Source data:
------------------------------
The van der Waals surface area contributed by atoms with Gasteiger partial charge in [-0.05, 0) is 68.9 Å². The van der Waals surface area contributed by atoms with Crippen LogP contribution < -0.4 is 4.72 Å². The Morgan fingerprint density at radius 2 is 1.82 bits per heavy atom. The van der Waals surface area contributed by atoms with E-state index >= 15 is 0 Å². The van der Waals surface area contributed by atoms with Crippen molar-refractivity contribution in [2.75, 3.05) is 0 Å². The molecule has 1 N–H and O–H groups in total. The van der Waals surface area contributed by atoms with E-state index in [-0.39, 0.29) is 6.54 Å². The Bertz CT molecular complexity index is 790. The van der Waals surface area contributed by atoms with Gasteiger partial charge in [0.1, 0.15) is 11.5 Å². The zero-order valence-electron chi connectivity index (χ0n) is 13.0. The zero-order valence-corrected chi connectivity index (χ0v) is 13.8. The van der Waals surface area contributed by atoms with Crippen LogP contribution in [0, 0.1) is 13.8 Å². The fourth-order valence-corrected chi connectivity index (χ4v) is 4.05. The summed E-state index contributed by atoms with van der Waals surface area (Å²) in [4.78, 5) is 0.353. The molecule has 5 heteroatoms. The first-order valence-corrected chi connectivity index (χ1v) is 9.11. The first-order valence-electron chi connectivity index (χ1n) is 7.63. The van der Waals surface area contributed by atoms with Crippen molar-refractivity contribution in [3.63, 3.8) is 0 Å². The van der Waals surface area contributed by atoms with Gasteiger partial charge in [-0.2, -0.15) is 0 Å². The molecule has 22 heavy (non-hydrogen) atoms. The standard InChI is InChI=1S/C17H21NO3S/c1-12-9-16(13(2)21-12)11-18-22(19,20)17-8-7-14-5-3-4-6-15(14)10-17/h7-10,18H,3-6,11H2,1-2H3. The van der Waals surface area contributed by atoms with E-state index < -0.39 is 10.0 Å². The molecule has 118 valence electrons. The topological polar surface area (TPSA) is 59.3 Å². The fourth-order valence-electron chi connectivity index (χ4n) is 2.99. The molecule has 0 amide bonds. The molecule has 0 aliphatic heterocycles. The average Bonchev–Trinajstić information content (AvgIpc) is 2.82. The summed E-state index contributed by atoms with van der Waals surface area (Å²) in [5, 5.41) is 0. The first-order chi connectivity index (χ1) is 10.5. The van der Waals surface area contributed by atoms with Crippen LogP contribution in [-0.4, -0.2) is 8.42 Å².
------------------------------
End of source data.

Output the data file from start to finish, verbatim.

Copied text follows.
The van der Waals surface area contributed by atoms with Gasteiger partial charge in [-0.05, 0) is 68.9 Å². The van der Waals surface area contributed by atoms with Crippen LogP contribution < -0.4 is 4.72 Å². The Morgan fingerprint density at radius 2 is 1.82 bits per heavy atom. The van der Waals surface area contributed by atoms with E-state index >= 15 is 0 Å². The van der Waals surface area contributed by atoms with Crippen molar-refractivity contribution in [2.75, 3.05) is 0 Å². The molecule has 1 N–H and O–H groups in total. The van der Waals surface area contributed by atoms with E-state index in [-0.39, 0.29) is 6.54 Å². The Bertz CT molecular complexity index is 790. The van der Waals surface area contributed by atoms with Gasteiger partial charge in [0.1, 0.15) is 11.5 Å². The zero-order valence-electron chi connectivity index (χ0n) is 13.0. The zero-order valence-corrected chi connectivity index (χ0v) is 13.8. The van der Waals surface area contributed by atoms with Crippen LogP contribution in [0, 0.1) is 13.8 Å². The fourth-order valence-corrected chi connectivity index (χ4v) is 4.05. The summed E-state index contributed by atoms with van der Waals surface area (Å²) in [4.78, 5) is 0.353. The molecule has 5 heteroatoms. The first-order valence-corrected chi connectivity index (χ1v) is 9.11. The first-order valence-electron chi connectivity index (χ1n) is 7.63. The van der Waals surface area contributed by atoms with Crippen molar-refractivity contribution in [3.63, 3.8) is 0 Å². The van der Waals surface area contributed by atoms with Gasteiger partial charge in [-0.2, -0.15) is 0 Å². The molecule has 22 heavy (non-hydrogen) atoms. The standard InChI is InChI=1S/C17H21NO3S/c1-12-9-16(13(2)21-12)11-18-22(19,20)17-8-7-14-5-3-4-6-15(14)10-17/h7-10,18H,3-6,11H2,1-2H3. The van der Waals surface area contributed by atoms with E-state index < -0.39 is 10.0 Å². The molecule has 118 valence electrons. The topological polar surface area (TPSA) is 59.3 Å². The fourth-order valence-electron chi connectivity index (χ4n) is 2.99. The molecule has 0 amide bonds. The molecule has 0 aliphatic heterocycles. The average Bonchev–Trinajstić information content (AvgIpc) is 2.82. The summed E-state index contributed by atoms with van der Waals surface area (Å²) in [5, 5.41) is 0. The first-order chi connectivity index (χ1) is 10.5. The van der Waals surface area contributed by atoms with Crippen LogP contribution in [-0.4, -0.2) is 8.42 Å².